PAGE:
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3.1 mn discrimination suit won by Indian origin US man

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Washington: A 3.1 million discrimination lawsuit slammed against the Chicago Police Department in the US was won by an Indian-origin man. The man was among the 47 immigrants who were denied candidacy for the post of Police officer due to their foreign nationality.

Masood Khan won $3.1 million in compensation, along with Glenford Flowers, a Belize-born man, as victims of the discriminatory hiring policy, reported The American Bazaar on Thursday.

Both men took part and passed the 2006 police exam. But their candidacy was rejected because they had lived in the US for less than 10 years.

They filed charges of discrimination, which were upheld by the US Equal Employment Opportunity Commission and referred to the Justice Department.

“Chicago, through CPD (Chicago Police Department), has pursued policies and practices that discriminate against individuals born outside the US because of their national origin and that deprive or tend to deprive foreign-born individuals of employment opportunities because of their national origin,” the lawsuit stated.

The Department of Justice also sought back pay, interest on lost wages and compensatory damages on behalf of Khan and Flowers who applied to be police officers but were rebuffed by the rule.

According to the complaint, more than 92 percent of the candidates that were rejected because of the rule were foreign-born, while only eight percent of these had lived in the country for more than 10 years.

The Equal Employment Opportunity Commission began the investigation into the policy but was unable to reach a resolution and the case was referred to the Department of Justice in 2014.

The Chicago City Council’s Finance Committee is expected to sign off on the $3.1 million settlement on Monday.(IANS)

Newsgram view: Racism and ethnic discrimination in the United States have been a major issue since the colonial era, especially in the employment sector. Many legal and social privileges enjoyed by the White Americans since many centuries now are still not granted to Asian Americans and other minorities. Newsgram has been covering the issues of discrimination widely prevalent in the US and supports implementation of anti-discrimination legislative Acts.

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US Government Begins Probe into Google Over its Labour Practices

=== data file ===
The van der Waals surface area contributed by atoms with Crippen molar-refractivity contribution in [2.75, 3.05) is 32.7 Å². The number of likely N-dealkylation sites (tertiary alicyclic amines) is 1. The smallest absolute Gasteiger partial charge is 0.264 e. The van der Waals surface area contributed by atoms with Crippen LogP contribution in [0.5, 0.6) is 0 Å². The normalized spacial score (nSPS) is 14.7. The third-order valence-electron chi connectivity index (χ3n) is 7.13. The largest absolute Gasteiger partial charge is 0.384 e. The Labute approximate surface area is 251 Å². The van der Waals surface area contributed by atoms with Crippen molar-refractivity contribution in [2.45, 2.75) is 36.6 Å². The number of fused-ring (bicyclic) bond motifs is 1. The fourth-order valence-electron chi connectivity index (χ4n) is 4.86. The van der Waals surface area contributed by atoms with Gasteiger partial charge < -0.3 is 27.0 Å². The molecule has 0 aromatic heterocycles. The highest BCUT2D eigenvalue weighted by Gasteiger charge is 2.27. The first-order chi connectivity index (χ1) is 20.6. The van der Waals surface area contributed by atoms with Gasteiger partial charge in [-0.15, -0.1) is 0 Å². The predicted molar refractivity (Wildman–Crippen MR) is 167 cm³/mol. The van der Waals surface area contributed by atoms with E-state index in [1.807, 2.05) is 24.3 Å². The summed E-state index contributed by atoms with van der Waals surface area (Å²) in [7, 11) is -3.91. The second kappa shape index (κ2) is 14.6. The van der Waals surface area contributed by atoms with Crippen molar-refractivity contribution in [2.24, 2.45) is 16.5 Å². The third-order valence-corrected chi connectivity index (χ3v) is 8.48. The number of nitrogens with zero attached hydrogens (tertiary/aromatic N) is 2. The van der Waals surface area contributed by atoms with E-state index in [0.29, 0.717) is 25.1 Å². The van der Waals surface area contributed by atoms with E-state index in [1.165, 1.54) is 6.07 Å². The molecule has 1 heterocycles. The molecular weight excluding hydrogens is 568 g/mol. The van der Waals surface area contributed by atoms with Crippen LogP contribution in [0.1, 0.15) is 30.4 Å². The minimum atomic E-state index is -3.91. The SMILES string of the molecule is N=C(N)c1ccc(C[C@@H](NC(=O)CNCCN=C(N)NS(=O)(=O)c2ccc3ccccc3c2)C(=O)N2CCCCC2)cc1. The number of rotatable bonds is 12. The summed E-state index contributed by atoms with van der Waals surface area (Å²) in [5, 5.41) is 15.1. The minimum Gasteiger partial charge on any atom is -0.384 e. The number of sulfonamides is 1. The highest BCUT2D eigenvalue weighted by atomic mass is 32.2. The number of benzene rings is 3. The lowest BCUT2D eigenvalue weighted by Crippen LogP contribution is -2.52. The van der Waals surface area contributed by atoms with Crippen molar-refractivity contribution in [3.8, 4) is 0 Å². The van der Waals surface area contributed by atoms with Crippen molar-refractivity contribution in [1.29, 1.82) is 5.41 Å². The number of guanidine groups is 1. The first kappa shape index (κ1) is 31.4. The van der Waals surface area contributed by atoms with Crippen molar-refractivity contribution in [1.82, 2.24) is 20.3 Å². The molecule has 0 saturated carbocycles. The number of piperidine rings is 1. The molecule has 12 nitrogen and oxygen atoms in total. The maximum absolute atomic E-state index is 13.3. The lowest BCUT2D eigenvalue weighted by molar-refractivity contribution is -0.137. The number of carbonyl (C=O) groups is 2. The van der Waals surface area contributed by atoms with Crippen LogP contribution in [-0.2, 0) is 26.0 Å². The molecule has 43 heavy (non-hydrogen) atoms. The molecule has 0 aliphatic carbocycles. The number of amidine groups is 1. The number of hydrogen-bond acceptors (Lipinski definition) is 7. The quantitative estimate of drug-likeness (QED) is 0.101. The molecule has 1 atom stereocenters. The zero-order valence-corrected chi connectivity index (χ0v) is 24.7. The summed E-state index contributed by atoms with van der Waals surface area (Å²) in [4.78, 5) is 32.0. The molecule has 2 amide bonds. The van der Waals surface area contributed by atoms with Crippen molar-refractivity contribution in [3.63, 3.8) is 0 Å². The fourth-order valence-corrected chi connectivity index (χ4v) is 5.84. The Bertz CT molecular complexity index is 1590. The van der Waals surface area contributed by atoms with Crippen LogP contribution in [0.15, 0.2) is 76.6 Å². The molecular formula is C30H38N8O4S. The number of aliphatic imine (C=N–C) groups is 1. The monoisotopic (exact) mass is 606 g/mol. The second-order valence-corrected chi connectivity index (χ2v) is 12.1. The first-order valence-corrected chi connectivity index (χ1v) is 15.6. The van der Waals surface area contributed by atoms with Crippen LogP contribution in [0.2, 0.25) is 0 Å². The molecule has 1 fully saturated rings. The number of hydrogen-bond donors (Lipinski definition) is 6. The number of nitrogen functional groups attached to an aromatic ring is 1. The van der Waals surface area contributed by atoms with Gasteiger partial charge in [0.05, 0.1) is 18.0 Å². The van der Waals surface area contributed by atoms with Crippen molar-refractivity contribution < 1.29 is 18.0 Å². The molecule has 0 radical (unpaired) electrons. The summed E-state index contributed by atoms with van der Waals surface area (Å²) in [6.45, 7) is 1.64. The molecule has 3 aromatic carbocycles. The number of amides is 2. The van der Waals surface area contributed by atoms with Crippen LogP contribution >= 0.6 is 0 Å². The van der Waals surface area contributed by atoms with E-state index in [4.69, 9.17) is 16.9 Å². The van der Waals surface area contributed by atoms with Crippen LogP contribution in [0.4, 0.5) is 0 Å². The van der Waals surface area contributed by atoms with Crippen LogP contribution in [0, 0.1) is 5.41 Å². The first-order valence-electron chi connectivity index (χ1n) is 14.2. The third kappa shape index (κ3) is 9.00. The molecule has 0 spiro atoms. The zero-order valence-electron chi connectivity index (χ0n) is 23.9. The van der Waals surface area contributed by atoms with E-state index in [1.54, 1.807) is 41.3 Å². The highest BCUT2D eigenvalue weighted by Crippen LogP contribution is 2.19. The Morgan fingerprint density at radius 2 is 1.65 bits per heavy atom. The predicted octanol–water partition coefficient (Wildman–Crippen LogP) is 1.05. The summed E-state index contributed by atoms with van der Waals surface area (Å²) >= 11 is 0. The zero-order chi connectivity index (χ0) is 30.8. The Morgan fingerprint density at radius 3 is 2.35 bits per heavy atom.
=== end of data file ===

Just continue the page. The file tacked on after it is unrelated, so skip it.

"Four of our colleagues took a stand and organised for a better workplace. This is explicitly condoned in Google's Code of Conduct, which ends: 'And remember... don't be evil, and if you see something that you think isn't right -- speak up.' When they did, Google retaliated against them," the employee activist group wrote in the blog post

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Google Search Engine
Google Logo. Pixabay

The US government has launched a probe into Google over its labour practices following a complaint from four employees who have been fired by the tech giant.

The four workers who filed a lawsuit against the company last week, claimed they were fired from Google for engaging in legally protected labour organizing, reports CNN Business.

The National Labor Relations Board has begun a formal probe into the complaint.

The tech giant has been accused of “union busting” and retaliatory behaviour after it sacked four employees for allegedly violating the company’s data security policies.

In a statement, Google said it dismissed four individuals who were engaged in intentional and often repeated violations of its longstanding data security policies.

Google
US begins probe into Google’s labour practices. Pixabay

“No one has been dismissed for raising concerns or debating the company’s activities,” said the company on Monday.

Google is in the midst of controversy over its strained relationship with employees.

In an earlier blog post on Medium, an employee activist group, “Google Walkout for Real Change”, said that the company is illegally retaliating against prospective union organisers.

Also Read: Cricket Icon Mahendra Singh Dhoni to Back Show on Army Officers

“Four of our colleagues took a stand and organised for a better workplace. This is explicitly condoned in Google’s Code of Conduct, which ends: ‘And remember… don’t be evil, and if you see something that you think isn’t right — speak up.’ When they did, Google retaliated against them,” the employee activist group wrote in the blog post.

The new CEO of Alphabet Sundar Pichai faces extreme challenges as Google stares at several high-profile external probes into its alleged anti-trust market and data practices — from the US to the European Union regulators — including internal tensions with staff over discrimination at work and HR transparency. (IANS)